219 Power AB: Conversion to Manual

Hi everyone,

I have a 219Power AB and would like to figure out the simplest way to convert it to manual. I’ve sourced a carriage handle and am planning to have an adapter fabricated to attach the handle to the stub end of the carriage rod, but my question is aimed at the least-intrusive way to disconnect the carriage from the drive system underneath. I certainly don’t want to disconnect the drive chain (as I’d never get it back together), but I do want to disengage from the drive system to free up the carriage and reduce drag when operating manually. The goal here is to get it to manual, but also to be able to revert to power in the future.

Also, how will this play into the motors (for carriage and ink drum)? Once I have the carriage disengaged, can I simply disconnect the wiring to the carriage motor? Or will this throw off the wiring to the drum motor? My plan is to run a phase-converter given that the entire thing is wired for 3-phase, although it will certainly be overkill to set up a converter just for the ink drum motor. But, as I say, down the road I may want to go back to the power carriage.

Any help appreciated,

Jason Dewinetz

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John Henry
Editor
4 years ago
Reply to  Jason Dewinetz

Let me preface my remarks with a note that I do not currently have a 219P to look at, although I have operated one in the past. I now have a Univ. III. But hopefully I can give you some things to check out. I personally believe there are too many advantages to having a powered carriage to eliminate its use, particularly if it’s conversion may be irreversible. The gain in “dwell” is negligible with such a slow speed, consider automatic cylinder presses running at 3-4,000 sheets per hour, giving good ink coverage and impression. If set properly, the clutch will tell you if the load is too much for the form being printed.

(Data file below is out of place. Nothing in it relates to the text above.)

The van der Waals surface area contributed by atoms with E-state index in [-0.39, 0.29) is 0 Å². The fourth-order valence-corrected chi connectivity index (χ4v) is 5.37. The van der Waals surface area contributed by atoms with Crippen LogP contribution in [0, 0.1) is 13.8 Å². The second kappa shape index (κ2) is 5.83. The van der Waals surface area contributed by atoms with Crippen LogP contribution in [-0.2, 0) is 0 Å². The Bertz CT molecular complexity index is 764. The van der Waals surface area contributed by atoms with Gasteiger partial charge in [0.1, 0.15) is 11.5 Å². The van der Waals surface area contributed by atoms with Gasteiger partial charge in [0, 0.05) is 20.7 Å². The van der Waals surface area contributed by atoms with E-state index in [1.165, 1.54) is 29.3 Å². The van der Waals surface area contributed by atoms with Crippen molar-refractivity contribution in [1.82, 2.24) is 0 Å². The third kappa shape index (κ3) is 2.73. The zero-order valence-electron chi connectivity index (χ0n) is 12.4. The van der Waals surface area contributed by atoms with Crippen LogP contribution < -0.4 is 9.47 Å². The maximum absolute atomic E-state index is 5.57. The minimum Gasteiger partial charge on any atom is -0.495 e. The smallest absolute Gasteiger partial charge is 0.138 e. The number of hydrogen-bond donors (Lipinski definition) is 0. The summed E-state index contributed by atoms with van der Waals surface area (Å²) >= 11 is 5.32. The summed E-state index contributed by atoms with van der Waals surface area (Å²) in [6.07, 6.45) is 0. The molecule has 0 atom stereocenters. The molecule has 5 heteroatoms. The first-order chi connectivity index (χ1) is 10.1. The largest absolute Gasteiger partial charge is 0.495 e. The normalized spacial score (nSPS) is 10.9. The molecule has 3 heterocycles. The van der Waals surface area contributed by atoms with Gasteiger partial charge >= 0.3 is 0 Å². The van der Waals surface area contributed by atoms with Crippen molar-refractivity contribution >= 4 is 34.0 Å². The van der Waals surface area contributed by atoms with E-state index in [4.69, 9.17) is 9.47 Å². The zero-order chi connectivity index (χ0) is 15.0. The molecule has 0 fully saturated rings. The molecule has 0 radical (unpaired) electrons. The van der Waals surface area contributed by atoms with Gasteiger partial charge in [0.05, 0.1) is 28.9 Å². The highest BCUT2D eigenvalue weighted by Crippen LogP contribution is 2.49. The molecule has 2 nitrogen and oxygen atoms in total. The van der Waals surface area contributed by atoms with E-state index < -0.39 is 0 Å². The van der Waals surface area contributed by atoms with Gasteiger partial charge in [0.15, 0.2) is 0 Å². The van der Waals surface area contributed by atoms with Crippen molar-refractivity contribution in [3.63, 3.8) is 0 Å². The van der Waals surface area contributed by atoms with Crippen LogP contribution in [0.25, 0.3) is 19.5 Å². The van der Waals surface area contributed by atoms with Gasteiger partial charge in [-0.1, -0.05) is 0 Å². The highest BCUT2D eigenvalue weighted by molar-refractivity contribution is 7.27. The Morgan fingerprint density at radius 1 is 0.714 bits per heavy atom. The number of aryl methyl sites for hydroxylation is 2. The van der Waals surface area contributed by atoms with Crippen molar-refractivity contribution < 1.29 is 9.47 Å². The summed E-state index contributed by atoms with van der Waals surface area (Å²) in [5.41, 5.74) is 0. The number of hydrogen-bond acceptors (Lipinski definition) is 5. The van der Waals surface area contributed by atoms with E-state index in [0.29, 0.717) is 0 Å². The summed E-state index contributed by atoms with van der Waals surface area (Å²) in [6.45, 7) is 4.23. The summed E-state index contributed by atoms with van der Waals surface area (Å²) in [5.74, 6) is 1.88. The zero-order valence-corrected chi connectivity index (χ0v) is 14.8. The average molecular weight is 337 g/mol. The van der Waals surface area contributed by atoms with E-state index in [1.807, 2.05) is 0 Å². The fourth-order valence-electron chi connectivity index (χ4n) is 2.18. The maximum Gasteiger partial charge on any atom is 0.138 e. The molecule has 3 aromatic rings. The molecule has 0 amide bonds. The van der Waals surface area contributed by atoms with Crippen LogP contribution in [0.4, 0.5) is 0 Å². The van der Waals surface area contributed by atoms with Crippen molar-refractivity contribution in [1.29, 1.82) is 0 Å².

I would start with a check of the variable gearbox (or whatever transmission there is to vary the speed). It sounds like it is not operating well if you can’t get the press to operate at a lower speed. The original rating was between 9 and 18 sheets per minute. It is possible that the clutch is not set properly. If set too tight, you are not able to gain the torque required to move the carriage from a dead stop.

As someone mentioned earlier, the chain removal should be a simple operation if you find the removeable link. It just requires a needle-nosed plier to spread the link for removal.

Daniel Mellis
5 years ago

Jason,

Let me know how the drilling into the stub goes.

That is interesting about the need for slow printing. I imagine that the difference is not “dwell” so much as the speed of the carriage hitting the ink harder and squeezing it out more.

Daniel Mellis
5 years ago

Jason,

That’s too bad you don’t have any holes in your stub, I was hoping that you would be able to try my jig idea. It looks like you have a decent amount of clearance for collar that goes over the stub. On the Uni I there is not much.

Why are you converting to a manual press? We thought about converting for a couple reasons:
To not have to worry about fixing the electrical components, especially if that would mean the press is down for a long time while it is fixed.
And to get haptic feedback about the amount of impression from the handle.

Is there a reason you are thinking of welding the two pieces to a steel plate? Would it be easier for a machine shop to just make what you want out of one piece on a lathe? Both the existing stub and the one for the handle would be much easier to have concentric, which might be trickier to do with welding them together. I’m not a machinist though.

If you are using a machine shop to fabricate the adapter, you might ask if one of the following makes sense for drilling into the stub:

Have them put a hole to act as a drill bushing in the adapter along with a threaded hole so that you can fix the position of the adapter when you drill a hole for a pin.

Have three or four holes (+ a threaded hole for a set screw), to serve as drill bushings to make blind holes in the stub that you then tap. And then return the adapter to the machine shop to widen and countersink those holes for flat head machine screws